Thursday, August 30, 2012

Ruby Sparks

Hearts and Minds
or
"The Situation is Crazy.  I Am Not."

Stephen King will see this one and slap his forehead for an opportunity missed for a seven hundred page novel.  I've known enough authors of fiction that have mentioned a scary thing: they'll start writing, fleshing out the skeleton of an idea, the characters take shape, become three-dimensional, and then suddenly, they live. In fact (and fiction), they become so alive they'll start doing things and going in directions that the author never intended or had even planned for. The figments of the author's imagination take on a life of their own, rebel and...rather than the author changing them, they change the author, or at least his intentions for them.

Eerie.  And the basis for Ruby Sparks, the latest film from Jonathan Dayton and Valerie Faris, the folks who directed Little Miss Sunshine.  That film I wasn't too crazy about, as it seemed to scream "Indie Sensibilities" from every tortured writerly "quirk" that was tossed in.  Ruby Sparks, however, is different—a nicely buttoned-up movie that reverberates with all sorts of echoes that ripple through the film and cross over in a concentric series of folded back references, self- and otherwise. 

Author Calvin Weir-Fields (Paul Dano) is struggling with a follow-up novel after an initial success—struggling for 10 years, in fact.  His shrink (Elliott Gould) gives him an assignment to take the pressure off, and Calvin is inspired, writing about an idealized, neurotic woman named Ruby Sparks.  But, he's not just inspired, he's energized, so much so he can't wait to get back to his typewriter (it's this old piece of technology before a PC, or what was known in the Pleistocene era as a "word processor") to continue the work, spend more time with her, creating her.  So much so that he starts to fear that he's falling in love with her.  His brother reads the pages and his criticism is harsh: "You haven't written a person.  You've written a girl.  Geeky, messy girls are not what people want."  He remains undeterred, writing all night and into the morning.  Imagine his horror when he wakes up from his QWERTY keyboard, runs downstairs and finds Ruby (Zoe Kazan) in one of his shirts, eating cereal.

He freaks, naturally, much to her consternation, and then is shocked to discover that everybody can see her, too.  She's just not a figment of his imagination; his imagination walks amongst us.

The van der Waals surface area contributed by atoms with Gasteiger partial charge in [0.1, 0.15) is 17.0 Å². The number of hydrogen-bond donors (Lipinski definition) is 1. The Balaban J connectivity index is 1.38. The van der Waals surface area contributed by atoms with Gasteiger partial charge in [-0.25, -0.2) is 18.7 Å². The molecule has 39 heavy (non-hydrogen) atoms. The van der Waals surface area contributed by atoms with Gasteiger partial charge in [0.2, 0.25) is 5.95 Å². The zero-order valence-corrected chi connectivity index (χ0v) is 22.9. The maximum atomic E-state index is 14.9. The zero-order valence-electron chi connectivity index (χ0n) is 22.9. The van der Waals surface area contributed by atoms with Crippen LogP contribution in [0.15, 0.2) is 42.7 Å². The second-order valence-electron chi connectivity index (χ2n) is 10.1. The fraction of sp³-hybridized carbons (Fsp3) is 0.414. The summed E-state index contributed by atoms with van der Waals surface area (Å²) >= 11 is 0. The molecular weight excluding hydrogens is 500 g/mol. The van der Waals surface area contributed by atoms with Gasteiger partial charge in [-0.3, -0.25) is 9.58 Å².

This is the stuff of male fantasy rom-com's.  But, Ruby Sparks takes it into some dark places, ala Hitchcock, in the realms of identity, manipulation, male wish-fulfillments, and the odd idealization and expectations that love creates and blinds us to.  We all create an object of affection (on both sides, sending and receiving), but whether that object has anything to do with reality depends on both parties and how much they want to compromise to achieve that...whatever it is..."more perfect union," let's say.

The script (by Kazan herself) explores some uncomfortable territory in that regard and Kazan has a knack for writing dialogue that is spot-on, but containing deep echoes that weight them further.  It's one of the better rom-com/fantasy scripts to come along in awhile—at least it has a thought in its head—and the performers, while still showing an abundance of the too-eager "cutes," its not enough to keep you wondering how it all could end.  Yes, the film has its moments of coy cloyness—for example, when Ruby goes to a family dinner with Calvin's hippy-dippy step-parents (Annette Benning and Antonio Banderas), that amounts to a side-bar, and just lets us know what we already know, that Calvin is a bit of stick-in-the-mud and a buzz-kill, and (surprise, surprise) less capable of change than his own creation, which, if he wanted to, he could correct with a new sentence, or some Liquid Paper.

It doesn't go there (and only for revelation purposes, any more and it might be a good vehicle for Adam Sandler), nor does it end "Happily Ever After" as rom-com's do (but only because they choose to).  Ruby Sparks chooses another way, fully committed to not committing and finding the fine balance of compromise.

Ruby Sparks is a Matinee


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